Acer has been guilty of harming the appeal of its monitors by giving them overly garish, gamer-oriented designs, and while there’s an element of that with the XB321HK, it’s not enough to put us off.
The main culprits are the red metal feet of the stand, the silver and red Predator logo on the front of the bottom bezel and the generally angular look to the stand. However, each remains just subtle enough to not be too much of an eyesore.
The rest of the display is a symphony in matt black plastic, and while it’s not exactly an inspiring look it’s entirely fit for purpose.
The one thing this display misses out on compared to its sibling the XB271HU is a low-profile bezel. This reduces the general sleek feel of the display but again it all just adds up to a display that feels largely inoffensive, even if it’s not inspiring.
In the box you get all the requisite cables, with one each of Displayport, C13 power, HDMI and USB 3.0. To get the display setup you have to attach the stand to the display with four screws. If you’d like to use an alternative monitor mount, those same four screws are compatible with 100x100mm VESA mounts.
The included stand offers height adjustment and tilt but no pivot or rotation. The former of these is understandable on such a large screen but it is a shame to have no rotation, especially as the display is large and heavy enough to make picking it up and turning it something of a challenge.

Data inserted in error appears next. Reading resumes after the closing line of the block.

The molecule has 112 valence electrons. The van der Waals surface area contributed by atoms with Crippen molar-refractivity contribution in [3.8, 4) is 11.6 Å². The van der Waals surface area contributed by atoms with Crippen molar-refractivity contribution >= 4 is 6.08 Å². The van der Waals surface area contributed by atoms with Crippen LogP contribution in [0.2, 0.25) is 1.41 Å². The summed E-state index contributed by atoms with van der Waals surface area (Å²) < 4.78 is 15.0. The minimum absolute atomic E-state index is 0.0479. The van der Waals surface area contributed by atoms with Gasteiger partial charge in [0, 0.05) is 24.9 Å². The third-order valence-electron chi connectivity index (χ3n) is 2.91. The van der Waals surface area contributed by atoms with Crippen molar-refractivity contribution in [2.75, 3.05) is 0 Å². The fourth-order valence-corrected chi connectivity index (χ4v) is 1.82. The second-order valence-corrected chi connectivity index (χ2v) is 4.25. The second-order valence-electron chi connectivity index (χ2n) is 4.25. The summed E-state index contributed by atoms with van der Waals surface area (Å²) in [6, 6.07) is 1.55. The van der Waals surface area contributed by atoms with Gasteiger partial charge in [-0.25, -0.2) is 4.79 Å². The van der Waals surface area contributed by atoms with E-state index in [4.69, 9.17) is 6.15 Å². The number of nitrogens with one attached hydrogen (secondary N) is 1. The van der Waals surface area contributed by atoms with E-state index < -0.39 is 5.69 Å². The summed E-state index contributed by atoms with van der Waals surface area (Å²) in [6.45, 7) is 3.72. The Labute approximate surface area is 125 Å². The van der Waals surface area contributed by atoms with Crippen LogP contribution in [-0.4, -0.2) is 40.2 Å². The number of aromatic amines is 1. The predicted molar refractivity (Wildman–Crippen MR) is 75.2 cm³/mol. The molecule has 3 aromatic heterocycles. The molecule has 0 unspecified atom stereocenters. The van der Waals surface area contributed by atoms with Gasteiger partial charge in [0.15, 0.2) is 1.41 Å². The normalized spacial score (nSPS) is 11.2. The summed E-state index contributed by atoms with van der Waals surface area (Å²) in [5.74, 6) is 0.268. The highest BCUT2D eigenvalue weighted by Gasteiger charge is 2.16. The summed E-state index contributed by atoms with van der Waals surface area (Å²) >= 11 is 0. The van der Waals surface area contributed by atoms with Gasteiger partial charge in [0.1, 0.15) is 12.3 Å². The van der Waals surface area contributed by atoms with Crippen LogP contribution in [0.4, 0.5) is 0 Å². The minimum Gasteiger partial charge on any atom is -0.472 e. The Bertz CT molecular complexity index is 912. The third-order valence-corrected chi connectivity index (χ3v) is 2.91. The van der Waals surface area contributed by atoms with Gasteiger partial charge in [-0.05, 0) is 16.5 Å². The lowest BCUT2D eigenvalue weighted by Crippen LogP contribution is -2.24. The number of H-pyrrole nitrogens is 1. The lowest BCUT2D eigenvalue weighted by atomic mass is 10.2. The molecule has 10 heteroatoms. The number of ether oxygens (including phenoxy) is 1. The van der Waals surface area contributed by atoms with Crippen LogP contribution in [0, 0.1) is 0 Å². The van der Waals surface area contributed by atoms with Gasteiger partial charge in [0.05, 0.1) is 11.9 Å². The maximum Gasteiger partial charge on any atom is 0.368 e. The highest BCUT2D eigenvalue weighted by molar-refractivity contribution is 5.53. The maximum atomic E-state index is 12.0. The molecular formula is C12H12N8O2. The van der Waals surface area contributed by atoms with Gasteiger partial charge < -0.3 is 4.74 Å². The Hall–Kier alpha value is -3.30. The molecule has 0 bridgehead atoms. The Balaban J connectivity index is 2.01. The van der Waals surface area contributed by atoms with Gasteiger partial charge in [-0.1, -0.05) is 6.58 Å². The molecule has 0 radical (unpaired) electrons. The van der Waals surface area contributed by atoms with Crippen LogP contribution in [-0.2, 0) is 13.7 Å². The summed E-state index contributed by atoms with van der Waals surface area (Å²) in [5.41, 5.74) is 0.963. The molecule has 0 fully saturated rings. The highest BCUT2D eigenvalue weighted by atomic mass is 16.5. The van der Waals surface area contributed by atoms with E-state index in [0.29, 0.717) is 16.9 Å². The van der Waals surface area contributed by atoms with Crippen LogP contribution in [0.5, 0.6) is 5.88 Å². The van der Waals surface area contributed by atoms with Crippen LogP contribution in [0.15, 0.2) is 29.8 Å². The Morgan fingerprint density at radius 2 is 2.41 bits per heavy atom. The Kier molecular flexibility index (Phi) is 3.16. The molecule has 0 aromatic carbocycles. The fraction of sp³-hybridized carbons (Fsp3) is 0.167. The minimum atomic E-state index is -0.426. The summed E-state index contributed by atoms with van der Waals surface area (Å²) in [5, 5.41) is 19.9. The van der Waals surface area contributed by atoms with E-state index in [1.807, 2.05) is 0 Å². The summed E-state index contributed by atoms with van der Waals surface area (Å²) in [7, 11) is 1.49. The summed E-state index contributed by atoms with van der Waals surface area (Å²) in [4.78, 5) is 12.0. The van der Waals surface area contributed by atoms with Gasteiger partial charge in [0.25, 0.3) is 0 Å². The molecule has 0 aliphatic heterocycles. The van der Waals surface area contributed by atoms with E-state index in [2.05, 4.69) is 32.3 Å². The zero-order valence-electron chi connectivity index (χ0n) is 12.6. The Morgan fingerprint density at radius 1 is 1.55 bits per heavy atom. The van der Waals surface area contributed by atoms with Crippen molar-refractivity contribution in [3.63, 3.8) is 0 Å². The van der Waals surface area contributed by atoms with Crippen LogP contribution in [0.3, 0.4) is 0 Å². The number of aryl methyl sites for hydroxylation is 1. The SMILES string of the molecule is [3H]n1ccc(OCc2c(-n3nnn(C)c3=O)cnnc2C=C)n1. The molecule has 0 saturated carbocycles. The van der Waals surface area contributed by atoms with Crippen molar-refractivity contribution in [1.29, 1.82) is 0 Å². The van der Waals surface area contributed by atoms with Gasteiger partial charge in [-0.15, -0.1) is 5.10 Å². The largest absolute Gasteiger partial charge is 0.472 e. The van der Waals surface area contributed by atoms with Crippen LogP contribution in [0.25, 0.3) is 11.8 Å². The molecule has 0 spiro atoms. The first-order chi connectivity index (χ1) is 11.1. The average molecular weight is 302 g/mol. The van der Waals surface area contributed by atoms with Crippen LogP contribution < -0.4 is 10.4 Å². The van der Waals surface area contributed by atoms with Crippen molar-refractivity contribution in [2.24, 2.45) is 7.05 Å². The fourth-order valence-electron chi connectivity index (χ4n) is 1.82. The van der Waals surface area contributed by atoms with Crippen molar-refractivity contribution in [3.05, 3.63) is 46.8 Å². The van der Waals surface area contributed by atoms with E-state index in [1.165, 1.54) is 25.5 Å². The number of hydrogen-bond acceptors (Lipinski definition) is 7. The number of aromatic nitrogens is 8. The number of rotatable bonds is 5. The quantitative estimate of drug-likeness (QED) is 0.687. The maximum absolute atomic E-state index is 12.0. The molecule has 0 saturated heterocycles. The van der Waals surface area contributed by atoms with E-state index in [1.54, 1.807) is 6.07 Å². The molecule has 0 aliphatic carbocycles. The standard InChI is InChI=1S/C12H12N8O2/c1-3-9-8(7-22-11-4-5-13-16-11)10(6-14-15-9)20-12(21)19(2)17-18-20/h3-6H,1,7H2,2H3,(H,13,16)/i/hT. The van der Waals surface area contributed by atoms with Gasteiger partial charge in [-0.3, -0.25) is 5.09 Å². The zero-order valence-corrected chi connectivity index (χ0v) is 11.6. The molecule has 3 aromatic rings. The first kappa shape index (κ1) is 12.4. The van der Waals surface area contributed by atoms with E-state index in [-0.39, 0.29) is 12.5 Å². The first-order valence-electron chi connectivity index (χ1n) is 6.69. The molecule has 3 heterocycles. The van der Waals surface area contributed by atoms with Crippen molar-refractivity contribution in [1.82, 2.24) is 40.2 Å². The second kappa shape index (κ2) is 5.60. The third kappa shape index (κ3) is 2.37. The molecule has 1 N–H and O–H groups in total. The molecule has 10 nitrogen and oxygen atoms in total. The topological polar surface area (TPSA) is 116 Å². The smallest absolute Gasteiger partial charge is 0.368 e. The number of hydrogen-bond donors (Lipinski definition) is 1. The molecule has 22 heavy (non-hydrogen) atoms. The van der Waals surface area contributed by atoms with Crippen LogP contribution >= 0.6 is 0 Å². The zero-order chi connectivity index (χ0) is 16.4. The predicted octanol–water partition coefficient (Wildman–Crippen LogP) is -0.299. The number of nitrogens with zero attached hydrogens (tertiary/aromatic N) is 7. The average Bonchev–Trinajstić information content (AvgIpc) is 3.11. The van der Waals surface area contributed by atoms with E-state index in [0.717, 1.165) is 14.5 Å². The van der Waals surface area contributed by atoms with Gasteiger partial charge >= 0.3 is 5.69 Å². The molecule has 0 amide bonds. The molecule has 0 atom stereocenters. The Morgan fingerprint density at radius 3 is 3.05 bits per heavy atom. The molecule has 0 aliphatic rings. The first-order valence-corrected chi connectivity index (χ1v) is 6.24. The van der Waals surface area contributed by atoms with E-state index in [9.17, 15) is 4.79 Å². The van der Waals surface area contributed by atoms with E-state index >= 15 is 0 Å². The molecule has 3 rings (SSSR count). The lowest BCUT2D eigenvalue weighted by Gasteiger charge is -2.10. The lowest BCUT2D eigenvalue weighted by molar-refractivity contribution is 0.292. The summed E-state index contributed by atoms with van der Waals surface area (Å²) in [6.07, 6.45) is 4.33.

Connectivity is also a bit limited due to G-Sync only being able to accept two inputs. You get one each of HDMI and DisplayPort so there’s enough to get by, but a home entertainment hub this isn’t.
You do, though, get a selection of USB 3.0 ports, with two on the back and two on the side. Plus, the power supply here is internal with a C13 power connection. Often when G-Sync is included, there’s no longer room to squeeze in a power supply so an external power brick is required. The sheer size of this screen negates that.
Also included is a basic set of speakers. Here’s where the size of this screen hasn’t been used to any great advantage as the speakers are just as weedy as on most monitors. It’s always nice to have them just in case though. There’s also a headphone jack, though no microphone pass-through.
The OSD controls are on the front of the bottom bezel where they’re visible but thanks to having no labels they’re hardly noticeable. They consist of five conventional buttons alongside the power button.